The War of Art

Rather than find something deep or inspiring or motivating to say this time around, I'm going to just recommend something. It's a book. And not one with pictures. You still with me? Good. I'm glad. I think it's a book that could change your life. It's called the War of Art and it's by Steven Pressfield. Yes, the guy who wrote The Legend of Bagger Vance. Yes, I said that as if you were supposed to know he wrote that offhand. Yes, I'm probably the only person who does. No, I won't start any more sentences with the word "yes."

It's a book about getting past what stops us in our life, not just in making art like I talk about all the time, but in general. It's about why we don't do the things we want to or even the things we should. It's about the things that make us human.

Some excerpts (reprinted, I'm sure, without any sort of legal rights to do so): “Resistance is directly proportional to love. If you’re feeling massive Resistance, the good news is, it means there’s tremendous love there too. If you didn’t love the project that is terrifying you, you wouldn’t feel anything. The opposite of love isn’t hate; it’s indifference.” “The artist must be like that Marine. He has to know how to be miserable. He has to love being miserable. He has to take pride in being more miserable than any soldier or swabbie or jet jockey. Because this is war, baby. And war is hell.” “Tomorrow morning the critic will be gone, but the writer will still be there facing the blank page. Nothing matters but that he keep working.”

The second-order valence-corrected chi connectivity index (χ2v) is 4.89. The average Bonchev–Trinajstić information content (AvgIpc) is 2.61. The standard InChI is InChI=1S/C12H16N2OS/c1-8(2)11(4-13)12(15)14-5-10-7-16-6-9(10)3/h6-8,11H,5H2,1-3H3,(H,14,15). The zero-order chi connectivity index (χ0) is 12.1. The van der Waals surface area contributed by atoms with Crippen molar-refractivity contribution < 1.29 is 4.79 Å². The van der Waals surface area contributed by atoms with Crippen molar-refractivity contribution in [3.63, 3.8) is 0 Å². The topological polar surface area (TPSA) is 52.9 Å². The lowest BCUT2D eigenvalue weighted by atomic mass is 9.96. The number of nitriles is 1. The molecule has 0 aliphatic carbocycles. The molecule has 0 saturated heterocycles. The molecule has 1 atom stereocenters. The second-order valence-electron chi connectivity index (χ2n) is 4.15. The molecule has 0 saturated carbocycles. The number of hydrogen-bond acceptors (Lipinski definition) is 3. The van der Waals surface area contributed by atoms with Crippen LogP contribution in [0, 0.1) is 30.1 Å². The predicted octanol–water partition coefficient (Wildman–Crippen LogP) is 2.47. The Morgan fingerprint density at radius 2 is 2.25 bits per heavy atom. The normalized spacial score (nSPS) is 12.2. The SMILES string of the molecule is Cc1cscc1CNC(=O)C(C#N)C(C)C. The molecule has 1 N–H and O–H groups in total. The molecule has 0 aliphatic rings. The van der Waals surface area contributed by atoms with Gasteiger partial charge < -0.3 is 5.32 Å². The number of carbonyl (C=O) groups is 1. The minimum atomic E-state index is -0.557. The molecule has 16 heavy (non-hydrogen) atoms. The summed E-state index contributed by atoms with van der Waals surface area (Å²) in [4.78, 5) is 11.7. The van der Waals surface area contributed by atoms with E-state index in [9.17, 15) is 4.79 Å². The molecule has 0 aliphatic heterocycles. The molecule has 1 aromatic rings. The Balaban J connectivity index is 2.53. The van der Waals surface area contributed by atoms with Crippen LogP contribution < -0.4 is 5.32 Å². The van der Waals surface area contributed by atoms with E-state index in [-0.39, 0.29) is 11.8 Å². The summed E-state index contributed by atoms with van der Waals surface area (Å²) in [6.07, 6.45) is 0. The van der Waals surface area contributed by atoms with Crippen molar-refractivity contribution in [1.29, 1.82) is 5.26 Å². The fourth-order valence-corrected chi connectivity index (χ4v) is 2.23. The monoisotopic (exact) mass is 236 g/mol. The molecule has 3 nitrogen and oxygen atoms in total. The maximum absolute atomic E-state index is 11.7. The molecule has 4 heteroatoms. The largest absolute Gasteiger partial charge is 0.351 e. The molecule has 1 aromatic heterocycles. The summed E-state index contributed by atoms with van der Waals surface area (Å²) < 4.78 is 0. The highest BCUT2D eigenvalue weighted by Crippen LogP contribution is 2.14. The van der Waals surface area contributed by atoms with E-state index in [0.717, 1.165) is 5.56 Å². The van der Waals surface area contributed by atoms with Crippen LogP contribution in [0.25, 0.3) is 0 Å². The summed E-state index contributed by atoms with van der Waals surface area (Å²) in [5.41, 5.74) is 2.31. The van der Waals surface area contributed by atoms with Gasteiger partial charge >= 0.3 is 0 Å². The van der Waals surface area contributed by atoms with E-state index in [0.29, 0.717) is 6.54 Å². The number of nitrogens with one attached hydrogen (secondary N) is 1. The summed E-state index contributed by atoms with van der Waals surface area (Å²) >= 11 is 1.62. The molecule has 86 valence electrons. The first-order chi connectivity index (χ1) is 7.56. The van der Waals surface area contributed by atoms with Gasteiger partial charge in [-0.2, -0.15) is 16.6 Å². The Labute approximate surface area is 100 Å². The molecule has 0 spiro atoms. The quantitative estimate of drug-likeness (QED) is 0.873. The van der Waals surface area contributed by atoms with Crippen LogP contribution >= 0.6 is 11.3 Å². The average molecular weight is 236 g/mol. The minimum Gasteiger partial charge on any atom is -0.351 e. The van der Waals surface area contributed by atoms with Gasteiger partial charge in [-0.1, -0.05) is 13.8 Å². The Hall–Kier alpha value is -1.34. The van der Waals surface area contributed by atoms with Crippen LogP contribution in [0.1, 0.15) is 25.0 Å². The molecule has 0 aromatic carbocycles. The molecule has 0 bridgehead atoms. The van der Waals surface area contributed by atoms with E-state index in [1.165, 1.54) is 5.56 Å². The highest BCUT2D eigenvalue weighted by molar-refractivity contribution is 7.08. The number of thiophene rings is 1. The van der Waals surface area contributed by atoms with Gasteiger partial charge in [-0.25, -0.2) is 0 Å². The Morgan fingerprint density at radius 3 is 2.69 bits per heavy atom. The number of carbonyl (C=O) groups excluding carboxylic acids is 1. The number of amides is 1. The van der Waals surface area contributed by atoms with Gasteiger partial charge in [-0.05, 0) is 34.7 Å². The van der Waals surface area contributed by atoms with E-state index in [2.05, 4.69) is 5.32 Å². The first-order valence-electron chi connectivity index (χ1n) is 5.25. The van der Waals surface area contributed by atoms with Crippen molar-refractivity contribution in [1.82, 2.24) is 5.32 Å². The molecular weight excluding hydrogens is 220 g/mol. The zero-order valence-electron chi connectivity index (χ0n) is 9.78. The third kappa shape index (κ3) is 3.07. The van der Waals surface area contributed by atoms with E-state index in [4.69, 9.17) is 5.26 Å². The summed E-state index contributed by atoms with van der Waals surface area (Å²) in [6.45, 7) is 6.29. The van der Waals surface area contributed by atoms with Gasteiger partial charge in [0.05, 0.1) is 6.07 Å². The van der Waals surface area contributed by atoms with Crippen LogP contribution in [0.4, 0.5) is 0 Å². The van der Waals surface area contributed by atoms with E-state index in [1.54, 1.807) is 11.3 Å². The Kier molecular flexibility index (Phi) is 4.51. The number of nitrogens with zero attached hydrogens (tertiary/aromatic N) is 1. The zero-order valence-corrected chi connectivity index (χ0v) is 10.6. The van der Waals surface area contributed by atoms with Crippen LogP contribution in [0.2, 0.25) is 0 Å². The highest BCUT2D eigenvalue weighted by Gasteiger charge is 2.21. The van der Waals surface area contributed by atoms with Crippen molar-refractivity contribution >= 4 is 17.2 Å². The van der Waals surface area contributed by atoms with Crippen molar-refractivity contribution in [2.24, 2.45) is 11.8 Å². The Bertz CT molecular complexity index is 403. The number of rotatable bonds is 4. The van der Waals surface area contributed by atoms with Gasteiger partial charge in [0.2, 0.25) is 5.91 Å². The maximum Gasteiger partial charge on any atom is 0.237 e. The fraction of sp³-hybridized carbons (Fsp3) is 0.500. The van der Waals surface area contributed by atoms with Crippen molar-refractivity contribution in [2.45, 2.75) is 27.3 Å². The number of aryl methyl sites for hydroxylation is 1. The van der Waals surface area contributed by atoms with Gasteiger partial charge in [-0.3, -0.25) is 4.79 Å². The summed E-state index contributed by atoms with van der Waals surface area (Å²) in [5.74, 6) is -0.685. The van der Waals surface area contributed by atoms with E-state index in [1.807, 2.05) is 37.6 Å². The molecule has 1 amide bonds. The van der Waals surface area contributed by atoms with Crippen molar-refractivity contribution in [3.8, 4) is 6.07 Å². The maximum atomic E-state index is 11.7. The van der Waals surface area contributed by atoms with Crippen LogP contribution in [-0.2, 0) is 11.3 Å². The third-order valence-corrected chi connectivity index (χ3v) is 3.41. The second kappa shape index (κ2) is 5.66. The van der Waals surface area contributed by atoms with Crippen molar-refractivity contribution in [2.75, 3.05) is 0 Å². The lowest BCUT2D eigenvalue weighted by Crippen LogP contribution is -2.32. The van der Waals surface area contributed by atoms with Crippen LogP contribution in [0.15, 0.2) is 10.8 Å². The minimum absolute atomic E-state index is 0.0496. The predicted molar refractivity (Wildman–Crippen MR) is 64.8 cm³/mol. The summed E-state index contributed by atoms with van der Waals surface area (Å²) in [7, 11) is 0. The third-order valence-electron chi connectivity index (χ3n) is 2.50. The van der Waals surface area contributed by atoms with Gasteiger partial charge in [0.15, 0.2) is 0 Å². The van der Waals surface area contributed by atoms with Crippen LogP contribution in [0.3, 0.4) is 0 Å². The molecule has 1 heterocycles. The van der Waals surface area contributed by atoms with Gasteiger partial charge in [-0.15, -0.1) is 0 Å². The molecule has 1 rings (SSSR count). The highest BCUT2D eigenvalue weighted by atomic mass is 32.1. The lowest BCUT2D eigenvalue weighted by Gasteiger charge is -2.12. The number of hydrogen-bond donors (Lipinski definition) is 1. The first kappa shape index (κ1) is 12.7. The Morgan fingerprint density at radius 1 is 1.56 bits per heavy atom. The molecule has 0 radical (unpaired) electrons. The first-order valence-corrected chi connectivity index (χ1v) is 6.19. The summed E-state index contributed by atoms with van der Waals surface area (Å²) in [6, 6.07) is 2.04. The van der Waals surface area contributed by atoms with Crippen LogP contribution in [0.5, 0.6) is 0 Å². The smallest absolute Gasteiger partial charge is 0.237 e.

If any book has kept me alive, and I mean that in the most vivid sense of the word, it's this one. It's a must own for anyone with a pulse.